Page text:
Op-Ed

Truth ravaged, our backs turned to families pursuing better lives

Immigrants from Cuba and Guatemala seeking asylum in the United States wait on the Matamoros International Bridge above the Rio Grande June 29 to leave Mexico for Brownsville, Texas.
Immigrants from Cuba and Guatemala seeking asylum in the United States wait on the Matamoros International Bridge above the Rio Grande June 29 to leave Mexico for Brownsville, Texas. Associated Press

For several years when I first moved to Lexington, I taught English at a program co-sponsored by Operation Read and Hunter Presbyterian Church. These classes offered basic English language skills to support people in the Latino community who were working on horse farms and in the restaurants and businesses along Nicholasville Road, none of which could have prospered without their labor.

The first night only one student showed up, a soft-spoken young man who arrived on an old bicycle. Gradually, however, the classes grew until we had more than 20 students a night — kind, gentle people so eager to learn that they came to study English after working hard all day. Our doors were open to all, and of necessity the classes were fluid: Not everyone came to every class, and the range of language skills was wide. Yet their English improved, and over time a community developed, a place of good will and sharing. I always left those classes feeling happy.

The other teachers felt the same, I know — we were all changed by the experience, our lives expanded and enriched. Over verb tenses and vocabulary words and later, shared meals, we learned the profound and moving stories of our students, the journeys they’d taken, and the risks.

We heard of the loneliness they felt, having left everything they’d known to seek better, more secure, lives. These people worked hard at jobs many Americans no longer want: physically demanding, often unpleasant jobs. They cooked food and washed cars, built houses and cleaned them, did landscaping and cared for the beautiful farms and racehorses of the Bluegrass. They lived frugally and regularly sent money home to help relatives who had nothing. It was humbling to teach them, a privilege and a joy.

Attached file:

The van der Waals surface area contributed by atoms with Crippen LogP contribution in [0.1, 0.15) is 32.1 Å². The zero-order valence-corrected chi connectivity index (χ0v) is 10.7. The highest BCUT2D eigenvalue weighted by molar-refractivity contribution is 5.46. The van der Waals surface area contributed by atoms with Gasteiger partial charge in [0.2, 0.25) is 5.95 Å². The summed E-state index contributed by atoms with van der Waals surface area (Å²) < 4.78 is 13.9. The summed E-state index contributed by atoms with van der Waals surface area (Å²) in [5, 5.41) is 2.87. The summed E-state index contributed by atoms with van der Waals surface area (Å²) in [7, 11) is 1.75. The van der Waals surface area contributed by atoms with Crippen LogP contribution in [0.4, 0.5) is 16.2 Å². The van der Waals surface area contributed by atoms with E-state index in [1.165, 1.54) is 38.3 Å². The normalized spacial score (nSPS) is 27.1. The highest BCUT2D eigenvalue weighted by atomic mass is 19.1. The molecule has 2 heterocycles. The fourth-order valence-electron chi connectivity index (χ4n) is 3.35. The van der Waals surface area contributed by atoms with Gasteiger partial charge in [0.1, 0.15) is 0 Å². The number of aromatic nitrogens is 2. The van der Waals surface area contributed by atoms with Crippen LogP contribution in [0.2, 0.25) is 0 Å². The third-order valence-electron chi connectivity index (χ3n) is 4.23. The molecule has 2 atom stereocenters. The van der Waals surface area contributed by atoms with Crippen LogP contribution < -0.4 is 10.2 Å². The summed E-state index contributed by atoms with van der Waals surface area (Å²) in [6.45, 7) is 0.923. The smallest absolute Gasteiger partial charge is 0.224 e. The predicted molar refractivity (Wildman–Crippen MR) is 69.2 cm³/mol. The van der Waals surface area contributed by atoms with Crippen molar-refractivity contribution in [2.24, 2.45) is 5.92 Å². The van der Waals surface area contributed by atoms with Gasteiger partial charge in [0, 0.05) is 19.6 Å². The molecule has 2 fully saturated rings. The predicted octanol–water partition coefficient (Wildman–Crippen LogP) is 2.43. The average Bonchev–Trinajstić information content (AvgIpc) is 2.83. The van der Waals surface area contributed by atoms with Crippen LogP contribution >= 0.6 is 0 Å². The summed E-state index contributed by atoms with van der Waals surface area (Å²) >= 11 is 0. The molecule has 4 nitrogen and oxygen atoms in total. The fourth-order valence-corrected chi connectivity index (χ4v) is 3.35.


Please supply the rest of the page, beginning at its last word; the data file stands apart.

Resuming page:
When Donald Trump descended from his gilded tower to run for president in June 2015, he opened his campaign by calling Mexicans rapists and criminals and denigrating immigrants in general. He based his candidacy on lies. The kind, hardworking people in my English classes were not unusual. Despite the president’s claims, crimes committed by immigrants are infrequent.

Since his inauguration, President Trump has continued to lie about matters small and large — 3,251 false or misleading statements as of May 31, according to The Washington Post — an overwhelming barrage of untruth.

His claim that immigrants are a threat is among his most persistent, and most odious, lies. It stands directly behind his administration’s cruel treatment of those who reach our border, seeking refuge from war or poverty or violence. It stands behind his horrific policy of taking children away from their parents and shipping them across the country in secret, with no plan in place to reunite them.

As a parent, I can’t imagine this agony.

As a citizen, I grieve for the shame this has brought on our country, and for the way we are ravaging the truth. The president’s lies are so pervasive that they have become the sea in which we swim, echoed on conservative media, trickling down, often unchallenged.

For me, a clarifying and disturbing moment happened recently when I called Sen. Rand Paul’s Bowling Green office to protest taking children from their parents. The staffer assured me that Paul disagreed with this practice. She then went on to say that the Supreme Court had ordered these separations years ago, but previous administrations had ignored the law. Since it was a law, she said, only Congress could change it, not the president.

I listened, stunned. None of this is true.

The separation of immigrant children from their families is not a law. It is a Trump administration policy implemented in April. The president can change his policies with the stroke of a pen — which in fact he did a few hours after I had this conversation (although as I write thousands of human beings are still penned in chain-link cages, and thousands of small children are still separated from their parents). Yet the staffer in the senator’s office was sure; she seemed to believe what she was saying.

I hung up disoriented. I double-checked my facts. Then I called back and requested that my senator’s office not mislead the public with false statements and outright fabrications. I called Paul’s D.C. office, as well; to their credit, they acknowledged that the staffer was wrong, and apologized.

Still, how many people before me heard this false story from a place of authority and believed it?

For decades, the U.S. economy has profited from the labor of immigrants, both those who are here legally and those who are not. Now these people — fleeing danger, in search of sanctuary, food and a better life for those they love — are being used as scapegoats by our government.

Here’s the real, inescapable truth: We must all express our outrage, both on their behalf and also for ourselves, because we are implicated in these cruel atrocities if we don’t end them. And because, throughout history, leaders who need scapegoats to stay in power never stop with one.

Kim Edwards of Lexington is the author of novels “The Memory Keeper’s Daughter” and “The Lake of Dreams” and a collection of stories, “The Secrets of a Fire King.”

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